SG co-sponsors Campus Climate Survey

With the passage of S.R. 4, Student Government now has a seat at the table in planning the survey


The student body will vote Tuesday and Wednesday on its representatives for the 2022-23 Academic Year.

Cooper Sullivan, Assistant News Editor

The Oct. 12 Student Government Senate meeting saw the passage of legislation to co-sponsor the Wake Forest Sexual Misconduct Campus Climate Survey, which was passed with 36 yeas, six abstentions and 0 nays.

The purpose of the campus climate survey is to use Wake Forest-specific data in deciding the proper response to addressing the survey’s main issue. The idea of a campus-wide survey gauging sexual violence on campus was first suggested back in Feb. 2019 by the 2018-19 Student Government Senate. Most of those senators have since graduated, but one remains: senior and now Student Body President Ally Swartzberg, who was was one of the co-sponsors of the bill as a freshman.

“We voted on it, we passed it, we sent it to University President Hatch’s office and we were basically told that the institutional research for the year was finalized,” Swartzberg said. “Administration said they couldn’t add another survey to the list, and it was too close to the summer, anyway, once we had passed it. So, after all this work with different university offices to try to get this to happen, we basically got shot down. And that was almost four years ago.”

After the Aug. 28 protest outside Poteat Residence Hall and Reynolda Hall, sexual violence was again a major talking point among the student body and administration. During the Aug. 31 Senate meeting, Swartzberg reminded senators that the 2019 resolution fell short of its goal and suggested that the conversation be revisited.

On Sept. 8, President Wente spoke to the Board of Trustees calling for a campus climate survey about sexual violence to be administered. Shortly thereafter, the Women’s Center released a 17-page report detailing the importance of the survey and possible next steps.

Jackson Buttler, a sophomore senator and Campus Life Committee co-chair, introduced the resolution on Sept. 30. Buttler wants Student Government and students themselves to have a meaningful role in the creation, distribution, and implementation process of the survey.

“We want a student voice in this process,” Buttler said. “Not only do I want the student voice involved in getting it started, but I also want the student voice involved in everything else, too. I want the student voice involved in helping to make the questions and helping to pick the outside group to conduct the survey.”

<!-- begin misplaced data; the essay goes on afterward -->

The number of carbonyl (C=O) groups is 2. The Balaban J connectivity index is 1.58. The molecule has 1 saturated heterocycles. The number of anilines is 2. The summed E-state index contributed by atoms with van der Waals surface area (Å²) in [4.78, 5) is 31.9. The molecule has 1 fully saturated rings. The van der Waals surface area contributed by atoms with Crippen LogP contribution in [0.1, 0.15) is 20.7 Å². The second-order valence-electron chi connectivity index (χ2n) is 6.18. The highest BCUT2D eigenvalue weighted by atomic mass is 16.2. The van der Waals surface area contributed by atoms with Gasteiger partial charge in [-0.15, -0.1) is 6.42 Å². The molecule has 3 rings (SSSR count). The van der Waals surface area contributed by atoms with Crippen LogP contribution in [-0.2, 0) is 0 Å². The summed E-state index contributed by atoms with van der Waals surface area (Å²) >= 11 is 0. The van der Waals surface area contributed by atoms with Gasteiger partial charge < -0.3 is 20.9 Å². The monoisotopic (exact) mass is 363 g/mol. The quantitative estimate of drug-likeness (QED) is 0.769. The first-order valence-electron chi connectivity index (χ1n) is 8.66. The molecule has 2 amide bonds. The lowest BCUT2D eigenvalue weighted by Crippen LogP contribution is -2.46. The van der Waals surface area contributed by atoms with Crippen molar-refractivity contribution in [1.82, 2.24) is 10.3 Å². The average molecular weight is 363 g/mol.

Buttler continued: “I want to be involved in looking at the data and trying to come up with solutions, and I think this is the best way to get that done.”

Swartzberg sees Student Government as “the facilitator” in this process. She emphasized the importance of reaching out to the student body and making sure the student voice is accurately represented and heard in administrative settings.

Both Buttler and Swartzberg mentioned that a low response rate could be a major obstacle to the survey’s success. The goal is to receive a 30% response rate. While neither has a definitive solution to remedy the problem, both expressed ideas.

Buttler suggested the possibility of using incentives or campus-wide advertising, and Swartzberg floated the idea of creating connections with various social group leaders around campus to then tell organization members about the importance of taking the survey. Both of them, however, expressed support for using Student Government’s influence over the course of the next few months of preparation for the survey.

“I’m very passionate about using our platform for good,” Buttler said. “And, I think that this is the best way we can do that. I think that we’re going to be very successful at it.”

Swartzberg is confident that this survey will push Wake Forest in the right direction, not only in terms of eliminating sexual violence but in other aspects of campus life.

“We could have sexual misconduct and sexual violence campus climate surveys deployed in the spring every four years, so we would be able to actually track from year-to-year if the prevention efforts that are being implemented are actually working and be able to see if the incidence of sexual violence is going down,” she said.

“Because the survey would be sent out every couple of years, I know the hope is that on the off years where sexual violence isn’t the topic of the campus climate survey, there would be other things that are being done so that there is one campus climate survey every year that students are taking. It’s kind of a cycle.”